Read below about vaginal bruise, including causes, treatment options and remedies. Or get a personalized analysis of your vaginal bruise from our A.I. health assistant. At Buoy, we build tools that help you know what’s wrong right now and how to get the right care.

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Vaginal Bruise Symptoms

Since it may not be our first thought when it comes to vaginal pain, bruising can be overlooked as a cause of discomfort. Symptoms can overlap with other causes of vaginal pain, and your doctor can best determine the underlying cause with a detailed examination and testing.

Vaginal tenderness may be accompanied by:

Vaginal Bruise Causes Overview

A bruise, or hematoma, is a collection of blood that accumulates underneath the skin. It can be quite painful, though usually resolves overtime. The most common cause is physical injury or trauma. However, it is also possible to feel soreness like a bruise from many others causes.


  • Bikes: Bike seats can be notoriously uncomfortable and may be dangerous for amateur riders. Biking for a prolonged time especially on a poorly padded seat or on rough terrain can injure the vaginal area and cause vaginal bruise symptoms.
  • Horseback riding: Sitting in a saddle exposes the area between the legs to pressure and irritation and especially riding at faster speeds.
  • Athletics: Certain activities like gymnastics may lead to injuries between the legs.
  • Rough sex : The vagina can feel sore and uncomfortable after particularly aggressive sexual intercourse, especially with inadequate lubrication.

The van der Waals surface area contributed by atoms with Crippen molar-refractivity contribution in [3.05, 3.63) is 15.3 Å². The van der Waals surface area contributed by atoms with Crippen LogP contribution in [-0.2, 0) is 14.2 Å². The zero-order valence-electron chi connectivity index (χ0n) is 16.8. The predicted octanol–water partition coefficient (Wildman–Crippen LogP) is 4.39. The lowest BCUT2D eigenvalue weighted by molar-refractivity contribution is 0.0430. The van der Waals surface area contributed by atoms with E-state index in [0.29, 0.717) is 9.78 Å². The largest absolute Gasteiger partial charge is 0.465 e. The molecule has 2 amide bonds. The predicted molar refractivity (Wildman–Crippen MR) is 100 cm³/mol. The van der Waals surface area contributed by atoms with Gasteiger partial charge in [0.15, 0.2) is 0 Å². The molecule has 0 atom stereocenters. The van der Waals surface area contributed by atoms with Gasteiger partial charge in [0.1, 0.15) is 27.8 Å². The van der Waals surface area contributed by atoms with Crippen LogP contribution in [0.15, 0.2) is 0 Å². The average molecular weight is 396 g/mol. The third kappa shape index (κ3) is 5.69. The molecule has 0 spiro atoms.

Vaginal problems:

  • Dryness: As we age, the body produces less natural lubricant in the vagina. This can lead to an uncomfortable sensation and makes the area more vulnerable to bruising during sex.
  • Atrophy: Aging can thin the natural walls of the vagina and lead to inflammation that may feel sore and make the area more susceptible to injury.
  • Douching: Cleaning the vagina with harsh tools or chemicals may bruise the surface and lead to discomfort.
  • Abscess: A collection of pus under the skin due to an infection can be painful and mistaken for a bruise.
  • Swollen gland: The natural lubricating glands of the vagina can sometimes become clogged, leading to pain and swelling that some may confuse for a bruise.
  • Cyst: Fluid can collect underneath the skin, leading to soreness and pressure in the surrounding area.
  • Foreign body: Inserting objects into the vagina can cause bruising and damage if not done with care.

3 Potential Vaginal Bruise Causes

Disclaimer: The article does not replace an evaluation by a physician. Information on this page is provided as an information resource only, and is not to be used or relied on for any diagnostic or treatment purposes.

  1. 1.Yeast Infection

    Yeast infections are caused by a fungus called "Candida." Candida is the scientific name for yeast that lives almost everywhere, including in the human body. Typically, our immune system keeps it under control, but if you take antibiotics or gets sick, the fungus can multiply and cause an infection. In this case, it is happening in the vagina.

    50% of women have relapses within 2 months, and 9% have more than 4 episodes per year. For those, maintenance therapy is possible.

    Top Symptoms:
    vaginal itch or burning, white/gray vaginal discharge, thick vaginal discharge, vaginal pain, vulvovaginal redness

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  2. 2.Vaginal Trichomonas Infection

    Trichomonas vaginalis infection (or "Trichomoniasis" or "trich") is a common sexually transmitted disease caused by a parasite of the same name. It affects over 3 million people per year, but only about 30% have any symptoms.

    Treatment leads to a 100% cure rate in 7-14 days